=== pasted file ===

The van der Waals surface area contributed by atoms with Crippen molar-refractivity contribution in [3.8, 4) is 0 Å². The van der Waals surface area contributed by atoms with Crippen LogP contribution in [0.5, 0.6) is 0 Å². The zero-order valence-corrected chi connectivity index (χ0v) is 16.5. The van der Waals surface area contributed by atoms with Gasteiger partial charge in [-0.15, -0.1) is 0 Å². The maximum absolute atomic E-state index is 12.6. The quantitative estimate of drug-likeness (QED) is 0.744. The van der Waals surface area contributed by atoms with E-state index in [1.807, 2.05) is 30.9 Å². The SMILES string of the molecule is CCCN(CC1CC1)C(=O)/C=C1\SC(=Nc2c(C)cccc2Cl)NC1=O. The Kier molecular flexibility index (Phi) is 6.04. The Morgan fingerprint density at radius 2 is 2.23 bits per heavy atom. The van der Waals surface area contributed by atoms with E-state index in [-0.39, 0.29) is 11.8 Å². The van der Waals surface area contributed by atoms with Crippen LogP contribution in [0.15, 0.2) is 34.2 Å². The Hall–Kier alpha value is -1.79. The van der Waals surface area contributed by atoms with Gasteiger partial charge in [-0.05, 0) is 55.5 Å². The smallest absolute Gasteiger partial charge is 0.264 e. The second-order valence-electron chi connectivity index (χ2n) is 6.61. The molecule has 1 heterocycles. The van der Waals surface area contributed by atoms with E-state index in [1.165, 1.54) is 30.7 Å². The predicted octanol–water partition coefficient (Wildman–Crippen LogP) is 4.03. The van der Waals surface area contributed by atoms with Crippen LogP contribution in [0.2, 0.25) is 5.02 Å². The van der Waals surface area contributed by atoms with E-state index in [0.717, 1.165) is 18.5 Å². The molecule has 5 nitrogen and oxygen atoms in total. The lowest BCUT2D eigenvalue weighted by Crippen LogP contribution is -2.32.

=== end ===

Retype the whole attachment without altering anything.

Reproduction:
The van der Waals surface area contributed by atoms with Crippen molar-refractivity contribution in [3.8, 4) is 0 Å². The van der Waals surface area contributed by atoms with Crippen LogP contribution in [0.5, 0.6) is 0 Å². The zero-order valence-corrected chi connectivity index (χ0v) is 16.5. The van der Waals surface area contributed by atoms with Gasteiger partial charge in [-0.15, -0.1) is 0 Å². The maximum absolute atomic E-state index is 12.6. The quantitative estimate of drug-likeness (QED) is 0.744. The van der Waals surface area contributed by atoms with E-state index in [1.807, 2.05) is 30.9 Å². The SMILES string of the molecule is CCCN(CC1CC1)C(=O)/C=C1\SC(=Nc2c(C)cccc2Cl)NC1=O. The Kier molecular flexibility index (Phi) is 6.04. The Morgan fingerprint density at radius 2 is 2.23 bits per heavy atom. The van der Waals surface area contributed by atoms with E-state index in [-0.39, 0.29) is 11.8 Å². The van der Waals surface area contributed by atoms with Crippen LogP contribution in [0.15, 0.2) is 34.2 Å². The Hall–Kier alpha value is -1.79. The van der Waals surface area contributed by atoms with Gasteiger partial charge in [-0.05, 0) is 55.5 Å². The smallest absolute Gasteiger partial charge is 0.264 e. The second-order valence-electron chi connectivity index (χ2n) is 6.61. The molecule has 1 heterocycles. The van der Waals surface area contributed by atoms with E-state index in [1.165, 1.54) is 30.7 Å². The predicted octanol–water partition coefficient (Wildman–Crippen LogP) is 4.03. The van der Waals surface area contributed by atoms with Crippen LogP contribution in [0.2, 0.25) is 5.02 Å². The van der Waals surface area contributed by atoms with E-state index in [0.717, 1.165) is 18.5 Å². The molecule has 5 nitrogen and oxygen atoms in total. The lowest BCUT2D eigenvalue weighted by Crippen LogP contribution is -2.32.